SPENCER Henry Beresford
Regiment : West Somerset Yeomanry attached Tank Corps
Service number : H0
Conflict : WW1
Date of death : Killed in action aged 37 on 2nd September 1918
Buried : Queant Road Cemetery, Buissy, France, Grave VI. E. 15.
Relatives : Husband of Dorothy A. Spencer, 5 Richmond Rd., Exmouth
Memorial : Blockley St Peter and St Paul's Church WW1 Memorial
Also appears on : Blockley War Memorial under Soldiers 1918 with the information: Lieut. Sep. 22
Credits : Additional research courtesy of the researcher of the casualties on the Blockley War Memorials
Henry Spencer was born on 5th July 1881 in Paxford and baptised in Blockley Church on 31st July 1881, the son of Henry Montague Spencer, Gentleman. He was the eldest of three children and the only boy; his second name was his mother’s maiden name. Henry’s father was an officer in the 2nd Battalion of the Gloucestershire Regiment and the land agent at nearby Northwick Park. From at least 1891 and almost certainly earlier, and until 1911 and possibly later, the family lived at Cotswold House, Blockley. However, Henry was sent to Lindley Lodge, a boarding school in Leicestershire, where he was in 1891. He is reported to have graduated at Brasenose College, Oxford University with a Bachelor of Arts.
By 1901 Henry had volunteered for what would later become the Territorial Army – a Volunteer Battalion within his father’s regiment, the Gloucestershires. He is reported to have fought in the Boer War in 1900, and in 1901 he became a Second Lieutenant in his battalion.
He was living in Blockley when he married Dorothy Acton Farrar in nearby Bourton-on-the-Hill on 14th January 1908. On the marriage certificate he left the ‘occupation’ box blank. Dorothy was living in Bourton at the time but her home was in Exmouth, Devon, and after their marriage the couple set up home there. In 1911 Henry was a farmer in Devon. The couple had 2 children, Audrey J. Spencer born in 1911 and Dennis H. Spencer born in 1913. Both children’s births were registered in Tavistock in Devon.
Henry’s war service was with the West Somerset Yeomanry with whom he served as a Lieutenant, rising to the rank of Captain. At some stage he was attached to the Tank Corps, and he was with them when he was killed in action in France in September 1918. He is remembered in detail on the war memorial of his home town of Exmouth, and is also listed in Blockley. Presumably his father remained in Blockley, though at some point he and his wife moved to Bournemouth, where they died in 1924 and 1925 respectively. When Henry died he, or at least his wife, was living at an address in Exmouth. She probably remained in Devon, if she is the Dorothy A. Spencer of the correct age (73) whose death was registered in Devon Central in 1950.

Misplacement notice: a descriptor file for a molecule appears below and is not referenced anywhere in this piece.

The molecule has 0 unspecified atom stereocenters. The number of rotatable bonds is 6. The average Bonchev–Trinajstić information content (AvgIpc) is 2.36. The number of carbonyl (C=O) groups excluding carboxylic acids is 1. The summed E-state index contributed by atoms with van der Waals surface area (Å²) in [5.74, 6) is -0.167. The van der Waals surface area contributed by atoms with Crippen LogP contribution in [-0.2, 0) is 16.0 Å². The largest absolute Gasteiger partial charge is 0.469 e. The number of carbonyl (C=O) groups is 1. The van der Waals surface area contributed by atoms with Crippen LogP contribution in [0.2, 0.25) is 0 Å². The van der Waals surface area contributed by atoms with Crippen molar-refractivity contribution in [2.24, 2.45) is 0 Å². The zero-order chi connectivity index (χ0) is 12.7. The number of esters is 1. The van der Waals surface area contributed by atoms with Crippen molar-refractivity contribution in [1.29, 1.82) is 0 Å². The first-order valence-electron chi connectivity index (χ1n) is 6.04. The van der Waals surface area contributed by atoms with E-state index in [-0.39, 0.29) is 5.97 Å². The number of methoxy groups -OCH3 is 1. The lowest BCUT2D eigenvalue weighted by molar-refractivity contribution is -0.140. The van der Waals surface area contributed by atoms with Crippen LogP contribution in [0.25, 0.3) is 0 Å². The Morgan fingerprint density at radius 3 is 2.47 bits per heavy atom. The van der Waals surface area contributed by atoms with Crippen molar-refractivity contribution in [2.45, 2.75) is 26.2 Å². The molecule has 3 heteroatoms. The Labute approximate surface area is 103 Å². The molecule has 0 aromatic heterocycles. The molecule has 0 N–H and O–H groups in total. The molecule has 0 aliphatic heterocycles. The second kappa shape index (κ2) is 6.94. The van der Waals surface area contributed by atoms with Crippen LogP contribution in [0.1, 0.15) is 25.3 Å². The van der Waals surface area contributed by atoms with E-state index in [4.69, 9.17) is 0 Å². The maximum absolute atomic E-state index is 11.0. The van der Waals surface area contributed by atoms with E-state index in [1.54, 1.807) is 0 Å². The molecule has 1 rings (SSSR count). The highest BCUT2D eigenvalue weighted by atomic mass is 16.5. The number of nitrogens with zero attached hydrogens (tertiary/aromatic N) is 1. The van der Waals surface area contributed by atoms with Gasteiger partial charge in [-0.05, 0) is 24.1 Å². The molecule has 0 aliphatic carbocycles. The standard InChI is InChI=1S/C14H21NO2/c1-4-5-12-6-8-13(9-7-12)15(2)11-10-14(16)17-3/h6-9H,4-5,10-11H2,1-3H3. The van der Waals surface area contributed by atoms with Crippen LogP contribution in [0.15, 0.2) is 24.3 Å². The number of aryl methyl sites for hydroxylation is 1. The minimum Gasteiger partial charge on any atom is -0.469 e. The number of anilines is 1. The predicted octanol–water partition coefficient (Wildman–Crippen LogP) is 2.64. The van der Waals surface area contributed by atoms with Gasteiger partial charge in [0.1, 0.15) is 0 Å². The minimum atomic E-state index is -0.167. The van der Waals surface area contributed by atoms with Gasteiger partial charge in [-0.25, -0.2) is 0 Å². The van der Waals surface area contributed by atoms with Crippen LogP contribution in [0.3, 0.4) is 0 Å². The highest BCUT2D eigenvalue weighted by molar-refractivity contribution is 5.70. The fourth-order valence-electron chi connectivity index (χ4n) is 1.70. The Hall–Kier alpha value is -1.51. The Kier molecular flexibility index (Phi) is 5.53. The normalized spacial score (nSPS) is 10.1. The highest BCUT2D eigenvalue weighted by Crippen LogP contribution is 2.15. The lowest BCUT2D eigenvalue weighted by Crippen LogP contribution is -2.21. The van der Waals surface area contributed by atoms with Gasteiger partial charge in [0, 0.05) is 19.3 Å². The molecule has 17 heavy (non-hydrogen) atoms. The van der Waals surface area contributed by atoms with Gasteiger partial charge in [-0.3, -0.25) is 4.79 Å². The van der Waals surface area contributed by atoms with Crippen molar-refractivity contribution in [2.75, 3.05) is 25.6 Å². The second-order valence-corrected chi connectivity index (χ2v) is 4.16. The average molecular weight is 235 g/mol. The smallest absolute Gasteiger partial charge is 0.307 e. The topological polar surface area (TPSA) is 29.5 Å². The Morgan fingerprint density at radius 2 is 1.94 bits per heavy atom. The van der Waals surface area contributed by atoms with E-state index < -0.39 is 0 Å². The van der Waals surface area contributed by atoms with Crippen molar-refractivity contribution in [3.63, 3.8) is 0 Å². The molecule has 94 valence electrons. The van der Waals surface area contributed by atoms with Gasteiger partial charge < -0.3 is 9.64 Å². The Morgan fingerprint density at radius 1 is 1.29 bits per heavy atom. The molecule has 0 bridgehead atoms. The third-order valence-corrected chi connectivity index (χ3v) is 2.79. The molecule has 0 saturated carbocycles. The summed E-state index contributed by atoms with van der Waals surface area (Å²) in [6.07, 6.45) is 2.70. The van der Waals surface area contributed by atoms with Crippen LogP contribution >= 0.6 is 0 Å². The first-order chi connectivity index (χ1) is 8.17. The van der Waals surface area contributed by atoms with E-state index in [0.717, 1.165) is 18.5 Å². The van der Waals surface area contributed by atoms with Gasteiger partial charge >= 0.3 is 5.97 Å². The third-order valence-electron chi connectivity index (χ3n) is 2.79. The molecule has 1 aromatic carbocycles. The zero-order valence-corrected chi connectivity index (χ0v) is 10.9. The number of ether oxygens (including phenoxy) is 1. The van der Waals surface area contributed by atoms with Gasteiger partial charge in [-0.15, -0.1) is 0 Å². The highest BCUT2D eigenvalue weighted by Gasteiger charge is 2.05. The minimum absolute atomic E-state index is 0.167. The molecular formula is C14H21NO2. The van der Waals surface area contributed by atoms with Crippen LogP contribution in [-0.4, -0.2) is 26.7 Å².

Henry’s Medal Index card shows his date of entry into the theatre of war as 15th February 1918. He was awarded the British War Medal and the Victory Medal. An application for Henry’s medals was made in 1922, however it is not clear who has made the application as no name is given and the 2 addresses written on the card both relate to Manchester. It has not been possible to discover the family link with this area.
From the London Gazette Supplement 12th July 1901:
2nd Volunteer Battalion, the Gloucestershire Regiment
Henry Beresford Spencer, gent, to be 2nd Lieutenant, 13/7/1901
[Note: The 2nd Volunteer Battalion of the Gloucestershire Regiment was one of two, later three such which would in 1908 become the regiment’s territorial battalions. Elements served in South Africa during the Boer War].
From the Exmouth War Memorial:
Captain Beresford Spencer of the Tank Corps. Son of Captain Henry Montague Spencer and his wife Ethel Louisa Beresford. Born 5 July 1881 at Paxford, near Chipping Camden. Died 2nd September 1918
From soldiers effects:
H. B. Spencer, 9/West Somerset Yeomanry 463
Killed in action 2/9/1918
consists of a list of inputs in 1918-19 and 1919-20 totalling 257 pounds 3s 3d and including 5 pounds War Gratuity, legatee not specified.
The Spencer family were rich and at the top of the local social scale during this era. Henry was referred to as a ‘gent’ when he was promoted to Lieutenant in 1901 and may have had no occupation when he married in 1908. His father listed himself as ‘gentleman’ on his son’s marriage certificate. Henry left an estate of a little over 1009 pounds, equivalent to some 51,500 pounds in 2014 (source Bank of England). On his death in 1924 Henry’s father left an estate of 2230 pounds (218,650 pounds).